900 words; 4 minutes to read

The annual reports by Canada’s Correctional Investigator (CI) provide a unique lens into conditions in Canada’s federal prisons.  Both the current Investigator, Ivan Zinger, and his predecessor, Howard Sapers, along with their staff, have done a great job for years in describing the many inadequacies of the system and, increasingly, the unwillingness of the Correctional Service (CSC) to address those problems.  Overall the report describes a system that has little desire to change or improve.

The most recent report of the CI, from 2018-19, was released last summer.  One of the report’s conclusions is that many current practices don’t at all meet the direction the government gave in 2018 in a letter to the new CSC Commissioner.

High costs, poor results

Based on careful investigation, some of the main findings of the report (paraphrased except where in quotation marks) include:

– Canada’s prisons have very high costs and very high staffing levels, especially in regard to security.  The system costs $330 per day, or $120,000 per year per prisoner – much more than it would cost to send someone to a top flight university.  Many prisons now have more staff than prisoners.  Given these resources, the system should be excellent and a world leader.  Instead, it has rising rates of violence and other problems.

“… CSC’s organizational ‘culture’ – the patterns of beliefs, assumptions, norms, codes of conduct, and ways of thinking and doing that define how an organization acts and behaves – has  become too insular, rigid and defensive. A professional culture that has grown wary and resistant to change.. .”

–  Edmonton Institution displayed an ongoing pattern of abusive behaviour to staff and prisoners, yet CSC was very slow to take any action.  Similar problems were documented, again with little real effort to improve, at Atlantic Institution.  “It is simply unacceptable that four years of reviews, recommendations, reports, discussions and reminders have done very little to change the occupational culture at Atlantic Institution.”

Poorly implemented policies and programs

– There is too much use of force on prisoners, especially at some institutions, and the problem has continued despite new policies.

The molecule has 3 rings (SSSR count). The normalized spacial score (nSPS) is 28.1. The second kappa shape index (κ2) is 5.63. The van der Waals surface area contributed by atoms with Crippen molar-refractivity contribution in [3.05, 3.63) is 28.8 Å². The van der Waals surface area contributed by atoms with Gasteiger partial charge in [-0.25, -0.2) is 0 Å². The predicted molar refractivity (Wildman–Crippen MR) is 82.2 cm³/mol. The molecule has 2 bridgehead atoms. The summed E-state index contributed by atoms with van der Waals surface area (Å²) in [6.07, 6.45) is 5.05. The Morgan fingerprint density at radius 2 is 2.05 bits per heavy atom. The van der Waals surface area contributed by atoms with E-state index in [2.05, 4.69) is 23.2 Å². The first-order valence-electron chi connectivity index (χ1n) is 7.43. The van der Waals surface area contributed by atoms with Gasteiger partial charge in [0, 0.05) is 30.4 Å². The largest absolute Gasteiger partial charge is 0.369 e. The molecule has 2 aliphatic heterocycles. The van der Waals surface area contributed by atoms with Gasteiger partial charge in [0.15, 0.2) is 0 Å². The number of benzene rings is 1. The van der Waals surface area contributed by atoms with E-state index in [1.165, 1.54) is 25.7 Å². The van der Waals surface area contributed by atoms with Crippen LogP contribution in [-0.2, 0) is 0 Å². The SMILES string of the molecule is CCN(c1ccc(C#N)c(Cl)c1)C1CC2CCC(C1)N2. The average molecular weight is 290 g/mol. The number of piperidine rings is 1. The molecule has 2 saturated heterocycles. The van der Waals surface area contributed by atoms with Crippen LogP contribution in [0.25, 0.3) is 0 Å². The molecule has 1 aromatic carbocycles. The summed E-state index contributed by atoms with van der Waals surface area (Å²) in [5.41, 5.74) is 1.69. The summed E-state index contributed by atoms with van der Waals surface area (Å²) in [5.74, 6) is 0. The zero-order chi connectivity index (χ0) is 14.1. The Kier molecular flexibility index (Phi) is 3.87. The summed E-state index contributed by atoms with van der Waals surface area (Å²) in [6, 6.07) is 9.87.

– The needle exchange program, intended to improve safety, has not been well implemented.

– Prisons house, but refuse to release even to palliative care, quite a few prisoners who are very old or terminally ill.  “..far too many older terminally ill individuals are dying behind bars”. Many of them could and should be released into community settings.

– Food in prisons continues to be inadequate and of poor quality.  This is one of the main causes of prisoner dissatisfaction, as well as bullying and extortion.  There is no evidence that efforts a few years ago to save money by reducing the quality of food actually saved any money, though they certainly did make the food worse.  “the totality of the audit’s findings are sufficient to bring into question the Service’s capacity to meet its legal and policy obligations to ensure the inmate population is provided adequate and nutritional food.”

Lack of education

– Prisons simply do not provide adequate education or training.  Most prisoners have no opportunity to develop any real skills that might help them after release, and the situation is not getting better at all. Yet much research shows that good quality education and training have highly positive effects and are very cost-effective.


– Indigenous people continue to be imprisoned at much higher rates than their numbers in the population, and that trend has been worsening despite promises to make improvements.  “Since 2010, while the population of White inmates has decreased by 23.5%, the Indigenous population has increased by 52.1%.” Indigenous people are less likely to be paroled and serve more of their sentence before release than do other prisoners.  They are also more involved in self-harm in jails and more likely to be in segregation.

– The proportion of prisoners identifying as minorities is increasing, but practices in the prisons are not recognizing these changes sufficiently.

– Numbers of women in prison are increasing.  Most imprisoned women have serious issues of abuse and poverty which receive little or no attention.  Too many are kept in maximum security.  A recent change to search policies leads to far too many women being subjected to strip searches, which do little for security but can provoke distress and trauma.

Lack of attention to community support

– While parole rates are increasing (very slowly), community supervision remains inadequate.  Half-way houses are full resulting in long waiting times for release, even for prisoners who may not require time in a half-way house.  CSC needs to reallocate resources from prisons to community supervision.  And, as described elsewhere on this blog community supervision should provide more support to released prisoners to help them rebuild their lives.

Older prisoners

Some of the issues that the CI has reported are showing up clearly now in the Covid epidemic, where prisoners are particularly vulnerable, with an infection rate more than 20 times as high as the general public (based on available data).  Inadequate health service are one reason, but so is the refusal of the Correctional Service to release prisoners who are very old, very sick, or both.  That refusal has been almost total, even though the CI has recommended for years that more be done in this area.  It’s hard to see how people who are very infirm or in wheelchairs present any risk to public safety.  Yet there is little provision for the increasing numbers of such prisoners to be in the community even though that would be much cheaper and much more effective.

Anyone who wants to understand the realities of Canadian prisons should be reading these reports.




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